Generally speaking, it’s better to catch a large amount of air (with a big propeller) and accelerate it a little bit (low propeller rpm) than a small amount of air and try to accelerate it a lot. (Hepperle). However, for a given propeller rpm, the larger the propeller, the higher the tip speed, and performance degrades significantly once that tip speed exceeds Mach 0.85 (1 being the speed of sound). Consequently, with a large propeller diameter, you make the propeller rpm smaller, which means that the transmission reduction ratio is probably greater, so while you gain propeller efficiency you lose a little transmission efficiency. (Dorrington).

The peak efficiency of a two-blader is higher than that of a three-blader but comes at a lower engine power. (Hartzell). Yes, that means you can use a lower power engine but lower power implies lower maximum speed. If you must achieve a particular speed with a particular airship you might need to use more blades.

For a fixed-pitch propeller, if you increase the advance ratio, then propeller efficiency initially increases, reaches a maximum, and then decreases, as airspeed increases. The greater the pitch of the blade, the higher the airspeed at which maximum efficiency is achieved. The efficiency climbs gradually with the advance ratio up to that peak, then falls off much more sharply. You still get more thrust by increasing the advance ratio above that corresponding to maximum efficiency but the engine power is used less efficiently, which affects fuel consumption.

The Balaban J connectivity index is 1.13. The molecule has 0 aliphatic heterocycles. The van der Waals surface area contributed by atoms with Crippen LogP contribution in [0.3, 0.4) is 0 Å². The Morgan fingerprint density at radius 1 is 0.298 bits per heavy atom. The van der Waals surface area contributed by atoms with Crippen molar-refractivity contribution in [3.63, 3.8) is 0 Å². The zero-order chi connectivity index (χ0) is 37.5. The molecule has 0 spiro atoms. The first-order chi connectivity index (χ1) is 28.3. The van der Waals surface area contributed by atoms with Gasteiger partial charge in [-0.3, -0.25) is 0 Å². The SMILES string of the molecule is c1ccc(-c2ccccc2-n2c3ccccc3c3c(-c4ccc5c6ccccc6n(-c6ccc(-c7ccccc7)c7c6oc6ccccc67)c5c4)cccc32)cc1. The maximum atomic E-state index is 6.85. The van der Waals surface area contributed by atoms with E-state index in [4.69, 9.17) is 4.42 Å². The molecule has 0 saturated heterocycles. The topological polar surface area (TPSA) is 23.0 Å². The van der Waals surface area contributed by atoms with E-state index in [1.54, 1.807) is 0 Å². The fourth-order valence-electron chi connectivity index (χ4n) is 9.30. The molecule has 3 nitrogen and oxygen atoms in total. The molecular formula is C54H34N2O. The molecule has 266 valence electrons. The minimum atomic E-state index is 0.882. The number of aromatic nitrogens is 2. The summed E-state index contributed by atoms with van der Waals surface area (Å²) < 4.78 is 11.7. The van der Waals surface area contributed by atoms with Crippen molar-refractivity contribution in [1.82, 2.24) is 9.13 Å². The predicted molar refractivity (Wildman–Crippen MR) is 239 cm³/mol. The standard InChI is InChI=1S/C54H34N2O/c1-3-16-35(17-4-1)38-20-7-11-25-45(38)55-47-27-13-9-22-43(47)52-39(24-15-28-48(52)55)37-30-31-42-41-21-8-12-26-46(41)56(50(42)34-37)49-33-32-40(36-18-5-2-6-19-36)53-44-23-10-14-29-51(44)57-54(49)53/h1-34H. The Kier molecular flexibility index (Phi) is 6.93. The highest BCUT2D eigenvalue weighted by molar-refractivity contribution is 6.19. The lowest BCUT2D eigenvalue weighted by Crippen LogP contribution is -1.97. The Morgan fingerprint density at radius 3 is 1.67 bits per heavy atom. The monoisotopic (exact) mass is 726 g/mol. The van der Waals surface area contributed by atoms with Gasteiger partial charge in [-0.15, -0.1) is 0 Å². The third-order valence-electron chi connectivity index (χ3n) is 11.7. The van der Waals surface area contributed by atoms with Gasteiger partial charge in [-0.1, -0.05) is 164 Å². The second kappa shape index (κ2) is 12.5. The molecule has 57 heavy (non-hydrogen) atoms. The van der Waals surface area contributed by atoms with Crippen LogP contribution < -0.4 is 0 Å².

Ideally, the airship has an in-flight adjustable variable pitch propeller. The pitch of the propeller blades (relative to the plane in which they rotate) can then be adjusted for efficient operation at the desired airspeed. However, even the Hindenburg had a fixed pitch propeller.

Dorrington suggests that average propeller efficiency was 85% of the maximum.

Maximum propeller efficiency is variously quoted as 75% (Thurston 140; Leyensstter 11), 80-85% (Konstantinov), 85% (Loftin), 85-87% (EPI), 87% (FAA 3-22), and 87% for cruise and 75% for climb (McCormick 19). It’s very easy to end up with poorer performance through ignorance. Langley’s nineteenth-century propeller tests yielded an efficiency of only 52%, most likely because he thought the most efficient propeller “is that which sets in motion the least” amount of air. (Anderson 178). The Wright brothers did better; their 1903 propeller peaked at 82% and averaged 75% (Ash).

Here are some reported propeller efficiencies (average? maximum?) for airships:

USS Shenandoah: (ZR-1): 40% @ 50 knots

USS Los Angeles: (ZR-3): 44%, ditto

USS Akron: (ZRS-4): 60%, ditto